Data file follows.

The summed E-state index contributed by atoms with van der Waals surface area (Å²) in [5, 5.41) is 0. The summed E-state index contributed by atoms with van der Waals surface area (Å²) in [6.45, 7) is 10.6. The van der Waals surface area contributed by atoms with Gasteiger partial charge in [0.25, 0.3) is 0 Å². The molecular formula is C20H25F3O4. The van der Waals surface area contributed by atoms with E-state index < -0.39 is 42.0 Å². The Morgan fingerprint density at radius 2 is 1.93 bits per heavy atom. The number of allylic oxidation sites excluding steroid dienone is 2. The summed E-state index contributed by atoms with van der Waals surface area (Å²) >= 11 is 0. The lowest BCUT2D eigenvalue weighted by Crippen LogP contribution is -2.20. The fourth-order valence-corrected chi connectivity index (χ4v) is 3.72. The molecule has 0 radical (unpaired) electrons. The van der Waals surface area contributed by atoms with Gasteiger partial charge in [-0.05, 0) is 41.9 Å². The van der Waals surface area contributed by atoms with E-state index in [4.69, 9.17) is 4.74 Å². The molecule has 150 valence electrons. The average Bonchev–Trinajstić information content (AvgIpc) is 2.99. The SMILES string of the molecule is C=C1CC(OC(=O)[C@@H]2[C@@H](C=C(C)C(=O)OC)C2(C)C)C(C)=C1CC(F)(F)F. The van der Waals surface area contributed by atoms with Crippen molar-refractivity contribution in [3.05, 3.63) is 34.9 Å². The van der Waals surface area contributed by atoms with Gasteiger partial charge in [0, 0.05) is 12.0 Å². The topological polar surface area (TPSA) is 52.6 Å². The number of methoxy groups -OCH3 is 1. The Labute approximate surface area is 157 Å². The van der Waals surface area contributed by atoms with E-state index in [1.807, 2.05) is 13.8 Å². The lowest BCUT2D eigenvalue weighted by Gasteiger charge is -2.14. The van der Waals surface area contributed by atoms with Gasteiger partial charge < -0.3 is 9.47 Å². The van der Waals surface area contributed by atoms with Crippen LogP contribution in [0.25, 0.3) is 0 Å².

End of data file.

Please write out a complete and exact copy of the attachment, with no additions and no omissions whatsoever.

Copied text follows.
The summed E-state index contributed by atoms with van der Waals surface area (Å²) in [5, 5.41) is 0. The summed E-state index contributed by atoms with van der Waals surface area (Å²) in [6.45, 7) is 10.6. The van der Waals surface area contributed by atoms with Gasteiger partial charge in [0.25, 0.3) is 0 Å². The molecular formula is C20H25F3O4. The van der Waals surface area contributed by atoms with E-state index < -0.39 is 42.0 Å². The Morgan fingerprint density at radius 2 is 1.93 bits per heavy atom. The number of allylic oxidation sites excluding steroid dienone is 2. The summed E-state index contributed by atoms with van der Waals surface area (Å²) >= 11 is 0. The lowest BCUT2D eigenvalue weighted by Crippen LogP contribution is -2.20. The fourth-order valence-corrected chi connectivity index (χ4v) is 3.72. The molecule has 0 radical (unpaired) electrons. The van der Waals surface area contributed by atoms with Gasteiger partial charge in [-0.05, 0) is 41.9 Å². The van der Waals surface area contributed by atoms with E-state index in [4.69, 9.17) is 4.74 Å². The molecule has 150 valence electrons. The average Bonchev–Trinajstić information content (AvgIpc) is 2.99. The SMILES string of the molecule is C=C1CC(OC(=O)[C@@H]2[C@@H](C=C(C)C(=O)OC)C2(C)C)C(C)=C1CC(F)(F)F. The van der Waals surface area contributed by atoms with Crippen molar-refractivity contribution in [3.05, 3.63) is 34.9 Å². The van der Waals surface area contributed by atoms with Gasteiger partial charge in [0, 0.05) is 12.0 Å². The topological polar surface area (TPSA) is 52.6 Å². The number of methoxy groups -OCH3 is 1. The Labute approximate surface area is 157 Å². The van der Waals surface area contributed by atoms with E-state index in [1.807, 2.05) is 13.8 Å². The lowest BCUT2D eigenvalue weighted by Gasteiger charge is -2.14. The van der Waals surface area contributed by atoms with Gasteiger partial charge < -0.3 is 9.47 Å². The van der Waals surface area contributed by atoms with Crippen LogP contribution in [0.25, 0.3) is 0 Å².